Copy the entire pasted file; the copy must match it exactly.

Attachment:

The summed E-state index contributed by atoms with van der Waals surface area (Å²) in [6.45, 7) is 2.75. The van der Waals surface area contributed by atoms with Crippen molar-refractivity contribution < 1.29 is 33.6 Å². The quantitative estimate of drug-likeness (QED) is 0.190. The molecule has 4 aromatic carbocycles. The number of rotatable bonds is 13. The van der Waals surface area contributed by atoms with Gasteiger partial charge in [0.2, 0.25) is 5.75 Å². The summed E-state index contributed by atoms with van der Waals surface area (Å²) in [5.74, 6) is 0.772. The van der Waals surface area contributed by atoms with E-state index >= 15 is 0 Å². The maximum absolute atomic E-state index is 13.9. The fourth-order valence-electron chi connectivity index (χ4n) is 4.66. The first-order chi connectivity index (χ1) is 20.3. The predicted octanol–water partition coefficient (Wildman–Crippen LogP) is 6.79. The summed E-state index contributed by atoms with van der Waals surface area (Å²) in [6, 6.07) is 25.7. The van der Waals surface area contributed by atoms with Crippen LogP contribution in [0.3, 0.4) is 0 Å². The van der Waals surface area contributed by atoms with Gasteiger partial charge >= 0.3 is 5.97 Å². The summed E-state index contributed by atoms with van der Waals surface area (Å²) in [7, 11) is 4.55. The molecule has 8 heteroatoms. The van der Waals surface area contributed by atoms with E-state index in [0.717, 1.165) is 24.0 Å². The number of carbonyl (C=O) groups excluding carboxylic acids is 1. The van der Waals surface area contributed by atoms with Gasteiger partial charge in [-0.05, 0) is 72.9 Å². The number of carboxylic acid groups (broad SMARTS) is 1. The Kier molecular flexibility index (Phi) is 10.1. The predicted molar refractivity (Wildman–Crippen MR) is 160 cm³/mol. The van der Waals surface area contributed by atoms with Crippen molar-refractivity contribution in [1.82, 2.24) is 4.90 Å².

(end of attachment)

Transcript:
The summed E-state index contributed by atoms with van der Waals surface area (Å²) in [6.45, 7) is 2.75. The van der Waals surface area contributed by atoms with Crippen molar-refractivity contribution < 1.29 is 33.6 Å². The quantitative estimate of drug-likeness (QED) is 0.190. The molecule has 4 aromatic carbocycles. The number of rotatable bonds is 13. The van der Waals surface area contributed by atoms with Gasteiger partial charge in [0.2, 0.25) is 5.75 Å². The summed E-state index contributed by atoms with van der Waals surface area (Å²) in [5.74, 6) is 0.772. The van der Waals surface area contributed by atoms with E-state index >= 15 is 0 Å². The maximum absolute atomic E-state index is 13.9. The fourth-order valence-electron chi connectivity index (χ4n) is 4.66. The first-order chi connectivity index (χ1) is 20.3. The predicted octanol–water partition coefficient (Wildman–Crippen LogP) is 6.79. The summed E-state index contributed by atoms with van der Waals surface area (Å²) in [6, 6.07) is 25.7. The van der Waals surface area contributed by atoms with Crippen LogP contribution in [0.3, 0.4) is 0 Å². The van der Waals surface area contributed by atoms with Gasteiger partial charge >= 0.3 is 5.97 Å². The summed E-state index contributed by atoms with van der Waals surface area (Å²) in [7, 11) is 4.55. The molecule has 8 heteroatoms. The van der Waals surface area contributed by atoms with E-state index in [0.717, 1.165) is 24.0 Å². The number of carbonyl (C=O) groups excluding carboxylic acids is 1. The van der Waals surface area contributed by atoms with Gasteiger partial charge in [-0.05, 0) is 72.9 Å². The number of carboxylic acid groups (broad SMARTS) is 1. The Kier molecular flexibility index (Phi) is 10.1. The predicted molar refractivity (Wildman–Crippen MR) is 160 cm³/mol. The van der Waals surface area contributed by atoms with Crippen molar-refractivity contribution in [1.82, 2.24) is 4.90 Å².